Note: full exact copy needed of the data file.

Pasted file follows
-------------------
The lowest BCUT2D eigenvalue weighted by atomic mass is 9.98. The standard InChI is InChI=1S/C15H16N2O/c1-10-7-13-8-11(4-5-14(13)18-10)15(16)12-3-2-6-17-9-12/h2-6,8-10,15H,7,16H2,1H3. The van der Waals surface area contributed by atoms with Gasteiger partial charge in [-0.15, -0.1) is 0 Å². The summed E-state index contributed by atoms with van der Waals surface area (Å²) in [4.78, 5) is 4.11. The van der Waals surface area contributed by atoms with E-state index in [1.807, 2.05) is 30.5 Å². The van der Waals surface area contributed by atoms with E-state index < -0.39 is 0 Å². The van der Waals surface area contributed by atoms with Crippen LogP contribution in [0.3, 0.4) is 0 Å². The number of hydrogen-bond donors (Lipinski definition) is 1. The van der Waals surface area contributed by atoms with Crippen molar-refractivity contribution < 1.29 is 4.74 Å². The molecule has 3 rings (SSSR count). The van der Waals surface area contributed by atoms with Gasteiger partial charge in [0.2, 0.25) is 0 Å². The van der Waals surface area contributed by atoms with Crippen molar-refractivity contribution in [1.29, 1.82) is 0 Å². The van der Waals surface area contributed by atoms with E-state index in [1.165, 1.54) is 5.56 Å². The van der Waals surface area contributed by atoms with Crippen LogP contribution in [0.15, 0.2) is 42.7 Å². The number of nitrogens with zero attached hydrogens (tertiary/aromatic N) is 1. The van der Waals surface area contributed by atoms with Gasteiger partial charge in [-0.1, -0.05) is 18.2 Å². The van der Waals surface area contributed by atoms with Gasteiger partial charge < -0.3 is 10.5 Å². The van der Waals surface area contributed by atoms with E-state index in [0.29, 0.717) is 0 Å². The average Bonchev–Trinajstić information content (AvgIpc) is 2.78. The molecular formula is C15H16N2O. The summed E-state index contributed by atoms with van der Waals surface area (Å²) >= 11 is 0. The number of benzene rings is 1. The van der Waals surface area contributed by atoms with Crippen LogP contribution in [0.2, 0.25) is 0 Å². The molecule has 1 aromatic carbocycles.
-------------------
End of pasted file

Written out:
The lowest BCUT2D eigenvalue weighted by atomic mass is 9.98. The standard InChI is InChI=1S/C15H16N2O/c1-10-7-13-8-11(4-5-14(13)18-10)15(16)12-3-2-6-17-9-12/h2-6,8-10,15H,7,16H2,1H3. The van der Waals surface area contributed by atoms with Gasteiger partial charge in [-0.15, -0.1) is 0 Å². The summed E-state index contributed by atoms with van der Waals surface area (Å²) in [4.78, 5) is 4.11. The van der Waals surface area contributed by atoms with E-state index in [1.807, 2.05) is 30.5 Å². The van der Waals surface area contributed by atoms with E-state index < -0.39 is 0 Å². The van der Waals surface area contributed by atoms with Crippen LogP contribution in [0.3, 0.4) is 0 Å². The number of hydrogen-bond donors (Lipinski definition) is 1. The van der Waals surface area contributed by atoms with Crippen molar-refractivity contribution < 1.29 is 4.74 Å². The molecule has 3 rings (SSSR count). The van der Waals surface area contributed by atoms with Gasteiger partial charge in [0.2, 0.25) is 0 Å². The van der Waals surface area contributed by atoms with Crippen molar-refractivity contribution in [1.29, 1.82) is 0 Å². The van der Waals surface area contributed by atoms with E-state index in [1.165, 1.54) is 5.56 Å². The van der Waals surface area contributed by atoms with Crippen LogP contribution in [0.15, 0.2) is 42.7 Å². The number of nitrogens with zero attached hydrogens (tertiary/aromatic N) is 1. The van der Waals surface area contributed by atoms with Gasteiger partial charge in [-0.1, -0.05) is 18.2 Å². The van der Waals surface area contributed by atoms with Gasteiger partial charge < -0.3 is 10.5 Å². The van der Waals surface area contributed by atoms with E-state index in [0.29, 0.717) is 0 Å². The average Bonchev–Trinajstić information content (AvgIpc) is 2.78. The molecular formula is C15H16N2O. The summed E-state index contributed by atoms with van der Waals surface area (Å²) >= 11 is 0. The number of benzene rings is 1. The van der Waals surface area contributed by atoms with Crippen LogP contribution in [0.2, 0.25) is 0 Å². The molecule has 1 aromatic carbocycles.